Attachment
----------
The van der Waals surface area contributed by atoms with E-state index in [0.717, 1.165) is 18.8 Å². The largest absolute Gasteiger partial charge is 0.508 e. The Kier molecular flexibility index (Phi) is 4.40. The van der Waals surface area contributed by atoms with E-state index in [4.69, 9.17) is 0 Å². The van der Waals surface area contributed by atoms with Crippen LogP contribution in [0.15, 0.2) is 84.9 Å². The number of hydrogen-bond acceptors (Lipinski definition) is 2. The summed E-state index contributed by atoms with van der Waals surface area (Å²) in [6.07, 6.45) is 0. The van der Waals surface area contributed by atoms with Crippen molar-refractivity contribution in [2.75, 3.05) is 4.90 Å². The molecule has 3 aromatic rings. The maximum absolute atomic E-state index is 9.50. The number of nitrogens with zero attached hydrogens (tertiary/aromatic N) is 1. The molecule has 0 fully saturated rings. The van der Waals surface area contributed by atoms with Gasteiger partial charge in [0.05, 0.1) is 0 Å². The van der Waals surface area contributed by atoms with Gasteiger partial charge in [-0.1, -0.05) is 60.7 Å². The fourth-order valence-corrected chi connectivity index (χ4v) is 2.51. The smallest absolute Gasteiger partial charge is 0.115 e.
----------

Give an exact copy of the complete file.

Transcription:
The van der Waals surface area contributed by atoms with E-state index in [0.717, 1.165) is 18.8 Å². The largest absolute Gasteiger partial charge is 0.508 e. The Kier molecular flexibility index (Phi) is 4.40. The van der Waals surface area contributed by atoms with E-state index in [4.69, 9.17) is 0 Å². The van der Waals surface area contributed by atoms with Crippen LogP contribution in [0.15, 0.2) is 84.9 Å². The number of hydrogen-bond acceptors (Lipinski definition) is 2. The summed E-state index contributed by atoms with van der Waals surface area (Å²) in [6.07, 6.45) is 0. The van der Waals surface area contributed by atoms with Crippen molar-refractivity contribution in [2.75, 3.05) is 4.90 Å². The molecule has 3 aromatic rings. The maximum absolute atomic E-state index is 9.50. The number of nitrogens with zero attached hydrogens (tertiary/aromatic N) is 1. The molecule has 0 fully saturated rings. The van der Waals surface area contributed by atoms with Gasteiger partial charge in [0.05, 0.1) is 0 Å². The van der Waals surface area contributed by atoms with Gasteiger partial charge in [-0.1, -0.05) is 60.7 Å². The fourth-order valence-corrected chi connectivity index (χ4v) is 2.51. The smallest absolute Gasteiger partial charge is 0.115 e.